A Local flatness pet peeve

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Orodruin

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I see many posts by several different people referring to spacetime being "locally flat" with the intended meaning of being locally indistinguishable from Minkowski space, i.e., being able to rewrite the metric on orthonormal form and not being able to measure curvature on some local scale. I do not think this is an appropriate nomenclature and the more appropriate nomenclature would be to refer to a local inertial frame. I am aware that some textbook authors, such as Schutz, use the term in this way as well. These are (some of) my issues with the terminology:
  • "Local flatness" is typically defined in a different manner in topology, where it is a property of a submanifold. The entire point of using differential geometry is that spacetime can be described without reference to it being a submanifold of some higher-dimensional space.
  • Not withstanding the previous point, we otherwise use "local" to describe a property that is only true in a point or in a neighbourhood of that point. "Flat" refers to the curvature being zero. Putting those two together as "locally flat" would therefore typically mean that the curvature at the given event (or neighbourhood) would be zero. This is not generally true as curvature invariants can be computed to be non-zero even though there are local inertial frames at all events.
  • There exists other alternative terminology to describe precisely the ideas that "locally flat" intends to convey. The existence of a "local inertial frame" or similar comes to mind.
Any thoughts? Am I just being picky?
 

martinbn

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Any thoughts? Am I just being picky?
I think you have a perfectly valid point. It can be misleading and confusing, it is sloppy, and it is incorrect. So, it should be avoided. And it isn't that much trouble to use the right terminology. I am perfectly fine with abuse of terminology and notations, but this goes too far, and dosen't save anything.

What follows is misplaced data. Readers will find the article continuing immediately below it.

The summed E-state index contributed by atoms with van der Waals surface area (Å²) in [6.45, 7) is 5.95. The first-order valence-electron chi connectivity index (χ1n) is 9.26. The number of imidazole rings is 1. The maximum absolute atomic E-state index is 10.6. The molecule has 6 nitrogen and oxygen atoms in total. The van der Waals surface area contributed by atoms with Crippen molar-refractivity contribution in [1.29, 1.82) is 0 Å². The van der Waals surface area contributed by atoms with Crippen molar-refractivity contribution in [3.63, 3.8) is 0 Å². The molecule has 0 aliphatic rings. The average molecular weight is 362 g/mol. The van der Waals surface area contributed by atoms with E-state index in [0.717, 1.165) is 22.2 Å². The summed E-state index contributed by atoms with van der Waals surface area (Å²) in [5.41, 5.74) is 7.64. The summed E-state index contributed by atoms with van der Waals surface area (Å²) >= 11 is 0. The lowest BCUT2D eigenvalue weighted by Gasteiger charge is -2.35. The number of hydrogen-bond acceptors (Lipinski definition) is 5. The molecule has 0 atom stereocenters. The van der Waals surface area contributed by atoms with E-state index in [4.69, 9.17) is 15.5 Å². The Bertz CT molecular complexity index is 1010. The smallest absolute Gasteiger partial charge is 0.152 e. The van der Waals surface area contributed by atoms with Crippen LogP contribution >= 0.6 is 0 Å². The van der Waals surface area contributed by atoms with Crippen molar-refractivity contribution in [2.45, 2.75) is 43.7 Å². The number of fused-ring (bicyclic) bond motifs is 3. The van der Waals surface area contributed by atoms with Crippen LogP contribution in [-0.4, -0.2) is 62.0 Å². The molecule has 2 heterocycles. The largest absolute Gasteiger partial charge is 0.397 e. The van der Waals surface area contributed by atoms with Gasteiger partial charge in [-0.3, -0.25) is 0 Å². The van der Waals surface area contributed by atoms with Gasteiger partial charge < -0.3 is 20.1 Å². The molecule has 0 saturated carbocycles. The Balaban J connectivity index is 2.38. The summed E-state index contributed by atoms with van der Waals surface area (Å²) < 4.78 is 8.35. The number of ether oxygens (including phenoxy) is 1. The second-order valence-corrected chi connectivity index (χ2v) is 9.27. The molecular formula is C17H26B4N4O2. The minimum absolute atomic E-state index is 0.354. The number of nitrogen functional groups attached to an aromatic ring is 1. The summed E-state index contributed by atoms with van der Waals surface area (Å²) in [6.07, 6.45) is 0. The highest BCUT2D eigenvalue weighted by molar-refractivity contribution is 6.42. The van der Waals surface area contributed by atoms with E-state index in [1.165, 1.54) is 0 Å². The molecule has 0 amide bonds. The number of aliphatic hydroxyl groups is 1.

atyy

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I think you are being picky, but of course it is consistent with a distinguished tradition of complaining with proponents like Synge and Ohanian.

I have never been able to understand this Principle… Does it mean that the effects of a gravitational field are indistinguishable from the effects of an observer’s acceleration? If so, it is false. In Einstein’s theory, either there is a gravitational field or there is none, according as the Riemann tensor does not or does vanish. This is an absolute property; it has nothing to do with any observer’s world-line. Spacetime is either flat or curved… The Principle of Equivalence performed the essential office of midwife at the birth of general relativity, but… I suggest that the midwife be now buried with appropriate honors and the facts of absolute space-time faced.
 

George Jones

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Any thoughts? Am I just being picky?

If you are being picky, than so am I, as I sometimes make similar points
 

Paul Colby

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As far as I understand curvature is an observable in GR and has a coordinate independent meaning. Minkowski space has identically 0 curvature and doesn't exist in the wild. What is unclear to me is the assertion that all observable effects of curvature vanish in the small. I don't think you are being picky.
 

Orodruin

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A quick look for "locally flat" at the indices of some textbooks:
Wald: Not in index.
Carroll: Not in index. Refers to this as "local inertial frame/coordinates" or "local Lorentz frame" for the corresponding basis vectors.
Guidry: Not in index.